Six years since she had stood in this spot. In the middle of the sidewalk in front of the stairs with the rusty hand railing. The same discolored steps poorly shoveled of snow. The stop sign on the corner of the street had been upgraded to a stop light that shone in the night. The pear tree sapling was now circled with chicken wire and stood a few feet higher. Icicles hung from the little branches. She stood looking up at the spire, same as she had that day, with small flakes of snow spiraling down around it. Memories started to spill past the floodgates of her mind and she took a deep breath to keep them at bay. 

The snow was worse that year. Her sneakers had left deep prints in the snow as she walked down the road to the pizza place squeezed in between a dry cleaner’s and a shoe shop. They were slammed but let her use their phone to call a cab to take her home, where she packed her bags and left. That night. Six years ago she made a decision. Six years ago she had walked away.  

Today she was told to wear her Sunday best but the only thing appropriate she had was unripped dark-washed jeans and a white blouse hidden underneath her blue puffy coat. This morning she nixed her snow boots for ankle boots, a poor choice in the icy conditions. Her usually loose and curly hair was tied in a french braid that hung to the middle of her back. An older couple clung to the railing as they picked their way up the steps. The tiny parking lot was filling up quickly and cars were starting to park on the streets. Usually rowdy children walked behind their parents yawning and loudly complaining about the time.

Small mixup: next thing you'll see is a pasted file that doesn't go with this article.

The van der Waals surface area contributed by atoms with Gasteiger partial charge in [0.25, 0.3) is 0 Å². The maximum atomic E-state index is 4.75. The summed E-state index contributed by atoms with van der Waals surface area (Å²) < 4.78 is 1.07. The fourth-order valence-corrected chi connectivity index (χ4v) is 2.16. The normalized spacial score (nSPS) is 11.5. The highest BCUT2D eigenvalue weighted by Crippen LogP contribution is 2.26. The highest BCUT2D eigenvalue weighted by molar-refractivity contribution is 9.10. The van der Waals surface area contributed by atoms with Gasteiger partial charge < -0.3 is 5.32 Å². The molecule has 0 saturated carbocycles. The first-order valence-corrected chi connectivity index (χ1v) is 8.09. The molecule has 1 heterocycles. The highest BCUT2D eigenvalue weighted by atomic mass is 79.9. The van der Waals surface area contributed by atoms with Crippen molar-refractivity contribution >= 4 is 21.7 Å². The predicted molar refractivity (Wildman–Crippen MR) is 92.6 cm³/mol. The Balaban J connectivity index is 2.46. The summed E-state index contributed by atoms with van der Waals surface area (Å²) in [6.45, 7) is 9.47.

Midnight Mass. She didn’t attend the one six years ago, instead she turned her back on the voices raised in song. The outside of the church was decorated as nicely as it could be considering the town and who ran it. Two wreaths on the doors and some pine garland wrapped around the railings. 

A blue minivan pulled into one of the last spots in the parking lot in the edge of her vision. A few moments later a young child clung to her mother’s skirts as she was placed in the snow. Her mother protested loudly and walked to the other side of the van, where her husband was attending the baby that was strapped in. The wind that carried the snow blew the mother’s fair hair from around her face, and the floodgate broke open. 

She turned her back to the young family and pulled the collar of her coat up. Six years ago, today. She cast a side glance down the sidewalk, in the direction of the pizza place. Small crowds were forming, greeting, hugging, rejoicing. If she moved now she could hide behind them, or go straight to the pizza place. If her feet moved at all she could forget about this crazy idea and just go home. 

From behind her she heard the little girl whining. “Mama, isn’t baby going to get cold?” 

“We’re going inside, where it’s warm.” Her mother answered. 

“Well, isn’t it his bed time?” 

“He wakes up this time every night anyway. Now hush, Sasha. Let’s get seats.” 

She couldn’t contain her curiosity as she turned to look at the little girl. Fair hair, like her mother’s. Blue eyes, small nose. It was familiar. 

Her mother’s boots stopped before they reached the sidewalk. 


Stay or leave. 

“Marie? What’s going on?” 

Stay. Leave.

She turned and faced the little girl’s mother. Her mother. She looked her over and thought of her own dark hair and eyes compared to her mother’s, and the little girl. Sasha was the spitting image of her.